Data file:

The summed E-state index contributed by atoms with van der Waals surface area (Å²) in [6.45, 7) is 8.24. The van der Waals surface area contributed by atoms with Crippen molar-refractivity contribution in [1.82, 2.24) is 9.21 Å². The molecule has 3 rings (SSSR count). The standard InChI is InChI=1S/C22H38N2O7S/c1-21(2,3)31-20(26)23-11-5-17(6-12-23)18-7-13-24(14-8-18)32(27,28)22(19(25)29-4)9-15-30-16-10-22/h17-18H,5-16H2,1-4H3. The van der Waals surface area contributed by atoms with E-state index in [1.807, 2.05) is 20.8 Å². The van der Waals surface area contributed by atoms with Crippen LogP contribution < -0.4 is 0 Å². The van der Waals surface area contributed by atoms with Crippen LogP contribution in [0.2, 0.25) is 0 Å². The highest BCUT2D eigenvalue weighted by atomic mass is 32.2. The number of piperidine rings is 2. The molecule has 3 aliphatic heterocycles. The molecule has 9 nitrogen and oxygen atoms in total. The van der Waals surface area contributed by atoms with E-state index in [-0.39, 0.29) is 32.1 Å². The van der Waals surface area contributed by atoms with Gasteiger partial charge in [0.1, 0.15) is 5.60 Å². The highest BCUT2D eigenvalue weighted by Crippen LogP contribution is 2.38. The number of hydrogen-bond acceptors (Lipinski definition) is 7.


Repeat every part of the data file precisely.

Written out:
The summed E-state index contributed by atoms with van der Waals surface area (Å²) in [6.45, 7) is 8.24. The van der Waals surface area contributed by atoms with Crippen molar-refractivity contribution in [1.82, 2.24) is 9.21 Å². The molecule has 3 rings (SSSR count). The standard InChI is InChI=1S/C22H38N2O7S/c1-21(2,3)31-20(26)23-11-5-17(6-12-23)18-7-13-24(14-8-18)32(27,28)22(19(25)29-4)9-15-30-16-10-22/h17-18H,5-16H2,1-4H3. The van der Waals surface area contributed by atoms with E-state index in [1.807, 2.05) is 20.8 Å². The van der Waals surface area contributed by atoms with Crippen LogP contribution < -0.4 is 0 Å². The van der Waals surface area contributed by atoms with Crippen LogP contribution in [0.2, 0.25) is 0 Å². The highest BCUT2D eigenvalue weighted by atomic mass is 32.2. The number of piperidine rings is 2. The molecule has 3 aliphatic heterocycles. The molecule has 9 nitrogen and oxygen atoms in total. The van der Waals surface area contributed by atoms with E-state index in [-0.39, 0.29) is 32.1 Å². The van der Waals surface area contributed by atoms with Gasteiger partial charge in [0.1, 0.15) is 5.60 Å². The highest BCUT2D eigenvalue weighted by Crippen LogP contribution is 2.38. The number of hydrogen-bond acceptors (Lipinski definition) is 7.